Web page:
An anonymous comment left on this blog notes:
The location of the shooting is a cul-de-sac that separates Kennings and Penwith Manor Estates. Poorly-lit and with no CCTV, it's a gift to local dealers servicing the demand from local pubs and elsewhere. Whether there are 5 gangs in the immediate location, there is a drug problem that nice parts of Kennington don't see. Police have now cleared off, and there's a shrine at the spot where the shooting took place, so it appears there's something to the gang link.
I'm not clear on how a shrine points to the gang link, but I wish it didn't take deaths for poorly-lit, unobserved alleyway areas to be brought to public(?) or council (?) attention. Of course, that presumes that somebody is paying attention at all. I've often used that particular cut through from Kennington tube station (and will continue to do so), but I admit that I tend to use it before dark, because it sometimes does involve walking past groups of youths. I refuse to be intimidated by groups of people, but I can see why some people might not like it.
I've been doing a little questioning of the "5 gangs" in the area figure, quoted by the unnamed source. It seems that two things are at issue:
a) What exactly "this area" refers to. The local estate? (which is what I was presuming). Kennington? Kennington and Oval? Kennington and Vauxhall? Further out to encompass Camberwell, Peckham and Brixton, as well as Kennington? I was thinking that 5 gangs sounded too high for the local estate. However...
b) The guy who runs The Assha Project blog (a blog about a gang conflict mediation programme in Tower Hamlets) has pointed out to me that the unnamed neigbour might have been using a wider definition of "gang" than I was anticipating. I was using "gang" to refer to a group of people that routinely hang around together with some criminal intent. I wouldn't use the word "gang" just to describe some friends who hang around on the street, with no criminal intent. I realise that there is a fine line (especially because groups comprise some people who might have some criminal intent, and others who might not), but it does seem that the former involves illegal elements, whereas the latter is actually still legal. A group of friends who hang around on street corners might be disapproved of by some UK citizens, but I figure that freedom to congregate peaceably hasn't been made illegal yet. If the unnamed neighbour is using the word "gang" in this looser sense, then I concede that there may well be 5 gangs on that particular local estate.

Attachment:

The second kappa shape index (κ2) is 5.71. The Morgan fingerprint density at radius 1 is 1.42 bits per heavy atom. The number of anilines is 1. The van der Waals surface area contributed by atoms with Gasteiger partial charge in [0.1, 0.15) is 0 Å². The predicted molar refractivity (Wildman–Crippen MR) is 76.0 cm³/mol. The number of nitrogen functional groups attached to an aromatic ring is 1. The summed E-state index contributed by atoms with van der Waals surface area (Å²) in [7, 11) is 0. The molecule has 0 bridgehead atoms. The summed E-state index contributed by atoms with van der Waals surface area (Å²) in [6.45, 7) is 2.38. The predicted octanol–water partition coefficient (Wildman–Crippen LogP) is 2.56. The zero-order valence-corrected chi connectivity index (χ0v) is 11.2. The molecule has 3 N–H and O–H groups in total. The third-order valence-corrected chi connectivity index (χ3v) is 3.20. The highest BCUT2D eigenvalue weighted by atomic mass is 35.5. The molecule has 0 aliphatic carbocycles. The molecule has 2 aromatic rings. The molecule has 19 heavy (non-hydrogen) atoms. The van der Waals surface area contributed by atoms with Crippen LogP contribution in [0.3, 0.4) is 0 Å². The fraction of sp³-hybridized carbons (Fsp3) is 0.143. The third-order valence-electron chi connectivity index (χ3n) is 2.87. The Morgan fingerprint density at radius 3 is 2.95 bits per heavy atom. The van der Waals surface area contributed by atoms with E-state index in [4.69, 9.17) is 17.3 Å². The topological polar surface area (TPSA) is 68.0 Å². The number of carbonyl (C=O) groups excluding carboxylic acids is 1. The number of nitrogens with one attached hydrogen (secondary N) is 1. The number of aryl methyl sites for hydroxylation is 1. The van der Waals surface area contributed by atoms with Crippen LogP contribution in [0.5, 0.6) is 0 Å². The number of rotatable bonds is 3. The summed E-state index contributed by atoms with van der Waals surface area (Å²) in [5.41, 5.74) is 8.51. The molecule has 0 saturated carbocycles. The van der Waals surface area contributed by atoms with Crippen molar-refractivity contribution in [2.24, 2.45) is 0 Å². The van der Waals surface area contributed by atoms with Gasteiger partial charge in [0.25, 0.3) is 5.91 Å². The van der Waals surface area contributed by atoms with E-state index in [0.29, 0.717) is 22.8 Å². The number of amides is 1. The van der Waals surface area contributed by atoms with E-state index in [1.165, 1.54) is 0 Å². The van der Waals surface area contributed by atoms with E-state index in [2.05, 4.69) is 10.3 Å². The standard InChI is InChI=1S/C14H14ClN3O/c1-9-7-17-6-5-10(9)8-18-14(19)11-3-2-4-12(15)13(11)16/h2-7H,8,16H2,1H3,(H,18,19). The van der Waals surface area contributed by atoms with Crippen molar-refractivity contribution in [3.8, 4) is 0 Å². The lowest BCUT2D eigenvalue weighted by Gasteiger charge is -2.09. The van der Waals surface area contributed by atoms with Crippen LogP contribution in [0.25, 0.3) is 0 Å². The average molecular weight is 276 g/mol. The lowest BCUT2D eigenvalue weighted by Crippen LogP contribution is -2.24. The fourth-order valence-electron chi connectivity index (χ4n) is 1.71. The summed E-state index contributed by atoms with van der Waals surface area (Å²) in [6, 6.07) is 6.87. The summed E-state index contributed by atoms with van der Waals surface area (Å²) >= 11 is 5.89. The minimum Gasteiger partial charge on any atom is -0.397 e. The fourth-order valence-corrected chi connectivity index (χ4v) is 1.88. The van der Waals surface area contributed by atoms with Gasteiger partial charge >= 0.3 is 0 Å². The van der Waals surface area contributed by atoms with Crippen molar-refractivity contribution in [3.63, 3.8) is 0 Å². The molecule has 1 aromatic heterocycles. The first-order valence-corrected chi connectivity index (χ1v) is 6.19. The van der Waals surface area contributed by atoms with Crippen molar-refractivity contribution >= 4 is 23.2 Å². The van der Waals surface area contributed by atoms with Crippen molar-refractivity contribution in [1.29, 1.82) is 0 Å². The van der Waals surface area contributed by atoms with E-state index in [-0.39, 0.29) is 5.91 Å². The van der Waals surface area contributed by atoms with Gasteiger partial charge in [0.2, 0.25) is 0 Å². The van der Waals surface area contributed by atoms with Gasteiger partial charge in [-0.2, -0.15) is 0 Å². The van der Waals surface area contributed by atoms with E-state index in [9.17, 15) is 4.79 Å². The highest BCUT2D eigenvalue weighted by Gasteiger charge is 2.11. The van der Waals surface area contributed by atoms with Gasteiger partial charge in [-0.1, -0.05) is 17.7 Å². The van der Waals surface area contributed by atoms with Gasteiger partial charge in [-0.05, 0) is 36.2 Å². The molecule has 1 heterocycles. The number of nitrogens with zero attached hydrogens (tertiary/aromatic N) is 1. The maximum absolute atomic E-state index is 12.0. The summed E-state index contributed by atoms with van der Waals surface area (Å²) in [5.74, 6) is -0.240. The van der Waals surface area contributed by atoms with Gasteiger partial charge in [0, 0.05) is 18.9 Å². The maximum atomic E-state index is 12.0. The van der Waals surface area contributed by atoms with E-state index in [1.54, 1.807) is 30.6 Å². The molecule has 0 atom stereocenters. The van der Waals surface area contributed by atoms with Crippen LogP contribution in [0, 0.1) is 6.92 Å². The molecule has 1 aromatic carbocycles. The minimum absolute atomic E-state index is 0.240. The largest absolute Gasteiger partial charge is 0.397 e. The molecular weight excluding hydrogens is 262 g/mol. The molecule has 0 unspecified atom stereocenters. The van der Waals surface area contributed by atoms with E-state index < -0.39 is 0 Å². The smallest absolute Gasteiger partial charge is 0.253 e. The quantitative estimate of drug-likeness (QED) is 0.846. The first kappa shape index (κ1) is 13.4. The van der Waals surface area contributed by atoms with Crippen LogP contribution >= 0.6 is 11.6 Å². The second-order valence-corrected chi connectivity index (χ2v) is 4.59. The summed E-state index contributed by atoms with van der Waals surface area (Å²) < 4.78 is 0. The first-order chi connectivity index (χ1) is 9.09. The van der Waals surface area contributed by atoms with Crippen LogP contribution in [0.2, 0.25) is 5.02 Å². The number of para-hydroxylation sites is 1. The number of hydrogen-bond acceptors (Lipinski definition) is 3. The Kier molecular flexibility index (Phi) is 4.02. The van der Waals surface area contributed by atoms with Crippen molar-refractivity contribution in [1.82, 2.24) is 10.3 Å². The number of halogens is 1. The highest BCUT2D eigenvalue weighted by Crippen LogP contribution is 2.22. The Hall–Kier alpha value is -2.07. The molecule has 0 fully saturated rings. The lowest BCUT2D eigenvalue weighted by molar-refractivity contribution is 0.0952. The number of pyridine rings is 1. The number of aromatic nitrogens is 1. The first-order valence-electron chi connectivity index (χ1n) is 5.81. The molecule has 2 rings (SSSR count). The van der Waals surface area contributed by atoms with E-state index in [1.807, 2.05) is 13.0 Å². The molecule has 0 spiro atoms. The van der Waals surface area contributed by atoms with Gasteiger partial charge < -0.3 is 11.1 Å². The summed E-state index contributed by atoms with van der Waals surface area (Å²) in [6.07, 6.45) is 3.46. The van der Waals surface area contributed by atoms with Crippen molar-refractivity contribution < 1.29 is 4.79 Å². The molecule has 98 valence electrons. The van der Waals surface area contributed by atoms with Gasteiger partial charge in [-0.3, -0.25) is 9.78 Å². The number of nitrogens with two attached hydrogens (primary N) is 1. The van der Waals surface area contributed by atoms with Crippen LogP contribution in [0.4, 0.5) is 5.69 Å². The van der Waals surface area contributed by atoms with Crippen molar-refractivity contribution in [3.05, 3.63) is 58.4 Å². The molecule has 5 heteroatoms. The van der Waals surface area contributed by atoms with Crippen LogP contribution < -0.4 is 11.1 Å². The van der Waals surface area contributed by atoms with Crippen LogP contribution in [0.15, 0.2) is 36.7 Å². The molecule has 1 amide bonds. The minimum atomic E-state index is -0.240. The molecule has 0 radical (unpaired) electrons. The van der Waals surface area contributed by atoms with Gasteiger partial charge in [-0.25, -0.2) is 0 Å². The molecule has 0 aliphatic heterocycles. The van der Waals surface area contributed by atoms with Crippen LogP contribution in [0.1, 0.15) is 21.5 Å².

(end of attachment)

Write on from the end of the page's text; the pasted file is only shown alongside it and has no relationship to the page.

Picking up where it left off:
One issue that I really appreciate the anonymous poster commenting on is drug supplies to local pubs (and I believe that Camila Batmanghelidjh brought this up in one of my favourite interviews for the BBC) when she said:
Adults - it's y'know, adults - some people who work in the city running crack dens y'know, to make extra money. And it blows my mind, because the people who ring the 'phones of my kids are city workers, who ring for their drugs. And yet they're the same people who judge these children y'know? But they keep the drug trade going.
And I was thinking that a lot of libertarian type people who don't object to taking drugs, or having friends who take drugs, might not think about the people whose hands the drugs pass through... Theoretically, in one guise, I'd be one of those people who said something like, "well, if people choose to take drugs, and they're not harming anybody else, then it doesn't bother me that they're doing something illegal". But it seems that drug-taking is harming other people, just not the people actually taking the substances in question. (This of course, raises more questions about whether any drugs should be illegal?)
Being that Vauxhall, and its numerous gay clubs are around the corner, continually fueled by newer and more ingenious ways to get high, it can't be an accident that we'll end up with shootings in the area as well. The whole supply and demand chain is on our doorsteps.